Is Your Insurance Cover Ready for Climate Change?

Is Your Insurance Cover Ready for Climate Change?

As climate change brings more cases of extreme weather, will your home insurance cover weather the storm?


Flooding, drought, hailstorms, coastal winds. The effects of global warming and climate change are posing an increasing risk to our homes as extreme weather patterns become more... well, extreme. In fact, 29% of South African insurance company CEOs see climate change as the biggest threat to growth.


That's according to KPMG's 2021 South African Insurance Industry Survey for which 40 non-life insurers, 21 life insurers and seven reinsurers were sampled. The survey reflects on the 2020 financial year results generated by the insurance sector as the country continues to adapt to the Covid-19 pandemic, as well as other worldwide challenges.


According to the survey, South African insurance stakeholders are demanding increased reporting and transparency on environmental, social and governance issues and risk. Environmental concerns are especially prevalent since there's been an increase in both the frequency and severity of weather-related property losses.


But how will the effects of climate change actually impact your insurance cover? And how can you make sure you're protected against climate catastrophes?


How Climate Change Impacts Insurance


Environmental risk factors have long been an insurance consideration, with actuaries assessing weather-related risks including floods, hurricanes, earthquakes and even weather challenges posed to agricultural activity. It all comes with the territory when you're in the business of modelling worst-case scenarios.


While many of these extreme weather phenomena, like hurricanes, are not prevalent in South Africa, we're far from immune to the elements. Every year brings floods, storms and hailstones the size of golf balls.


"These types of events may have further impacts to life and health claims as well as impact insurers' operations due to physical and people risks," reports the South African Insurance Industry Survey. "Under such scenarios, global markets via interest rate changes and company financial performance, may then also be adversely impacted leading to further risks manifesting and insured events being triggered."


And while there's a difference between weather (one sunny afternoon or a bout of rainy days) and climate (many hot days or an increase in flooding, in a specific region, over a long period of time), there are some similarities - from an insurance point of view - between the short-term picture and the long-term trend.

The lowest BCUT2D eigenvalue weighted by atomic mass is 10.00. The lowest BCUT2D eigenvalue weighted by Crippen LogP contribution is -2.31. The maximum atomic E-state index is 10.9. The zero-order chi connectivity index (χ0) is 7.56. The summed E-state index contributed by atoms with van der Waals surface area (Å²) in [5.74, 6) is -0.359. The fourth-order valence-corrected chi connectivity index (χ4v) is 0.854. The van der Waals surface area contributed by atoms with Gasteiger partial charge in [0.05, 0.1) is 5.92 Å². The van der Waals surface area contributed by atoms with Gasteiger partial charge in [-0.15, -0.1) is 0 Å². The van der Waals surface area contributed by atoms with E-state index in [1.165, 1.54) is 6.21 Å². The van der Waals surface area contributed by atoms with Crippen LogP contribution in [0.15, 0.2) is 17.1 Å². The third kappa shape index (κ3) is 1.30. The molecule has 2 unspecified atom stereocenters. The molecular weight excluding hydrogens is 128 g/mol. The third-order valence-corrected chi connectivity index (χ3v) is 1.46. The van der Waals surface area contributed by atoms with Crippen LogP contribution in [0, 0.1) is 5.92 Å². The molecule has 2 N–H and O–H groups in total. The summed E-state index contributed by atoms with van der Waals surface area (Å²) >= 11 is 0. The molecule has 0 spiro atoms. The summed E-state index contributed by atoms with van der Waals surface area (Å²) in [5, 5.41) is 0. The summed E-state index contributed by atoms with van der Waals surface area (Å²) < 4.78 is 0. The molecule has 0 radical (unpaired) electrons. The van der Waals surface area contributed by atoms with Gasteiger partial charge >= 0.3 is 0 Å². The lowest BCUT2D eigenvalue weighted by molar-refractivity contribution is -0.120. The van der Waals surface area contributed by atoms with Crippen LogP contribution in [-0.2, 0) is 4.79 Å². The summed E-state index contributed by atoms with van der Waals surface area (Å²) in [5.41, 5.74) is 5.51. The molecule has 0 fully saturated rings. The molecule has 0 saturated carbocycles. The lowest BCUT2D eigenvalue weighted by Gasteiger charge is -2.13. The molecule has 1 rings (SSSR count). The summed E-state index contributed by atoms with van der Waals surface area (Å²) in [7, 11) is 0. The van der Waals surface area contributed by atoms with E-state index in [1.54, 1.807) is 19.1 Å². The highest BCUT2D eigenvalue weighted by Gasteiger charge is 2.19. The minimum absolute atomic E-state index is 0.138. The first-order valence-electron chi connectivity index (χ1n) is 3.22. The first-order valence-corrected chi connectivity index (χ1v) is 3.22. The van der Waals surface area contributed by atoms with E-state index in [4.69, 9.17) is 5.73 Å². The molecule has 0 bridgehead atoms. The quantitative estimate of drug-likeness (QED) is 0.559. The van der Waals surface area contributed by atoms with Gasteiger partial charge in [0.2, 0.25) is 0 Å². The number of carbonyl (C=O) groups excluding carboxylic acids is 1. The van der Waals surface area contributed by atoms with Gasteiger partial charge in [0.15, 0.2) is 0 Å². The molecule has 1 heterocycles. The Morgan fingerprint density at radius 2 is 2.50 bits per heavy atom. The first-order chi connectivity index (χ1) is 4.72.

"Environmental risks and events are not new to insurers," the KPMG report notes. Their quantification has always been on the radar of actuaries working particularly in non-life insurance fields through, for example, pricing and reserving for extreme weather-related events such as hurricane, earthquake, wildfire and flood damages, or even crop and weather or rainfall index type products."


Protecting Your Property


So how do you protect your property from the elements and ensure that you're covered for weather-related damage or losses?


First, check the fine print on your building insurance to see how much coverage it offers for weather-related losses. Roofs, windows, doors and garages are known points of weakness when it comes to weather damage. If they're in need of maintenance, be proactive in doing the necessary checks and repairs and installing extra protection like storm shutters on windows and sliding glass doors long before a rain or windstorm strikes.


Make sure that no trees are too close to your home and if they are, consider having them chopped down. Just how close is too close? Experts advise ensuring the tree is farther away from your home than its height when fully grown.


When a storm is approaching, assess risks inside and outside your property. Close and lock windows and doors, seal entrances with towels to limit flooding, move valued possessions out of the line of fire and unplug electrical appliances to guard against lightning damage.


Do you know where the valve for the main water supply is? Best you find out, as you'll need to shut off the main water supply in the case of water damage. "Check your gutters and drainpipes to avoid leaves and other debris from clogging them up and damaging your home's exterior siding," suggests Lizo Mnguni, spokesperson for Old Mutual Insure.


Want the peace of mind that comes with knowing that your property is covered for weather damage – no matter how severe the weather gets? Compare Building Insurance quotes to get the best deal for your budget.


This article is for informational purposes only and should not be construed as financial, legal or medical advice.

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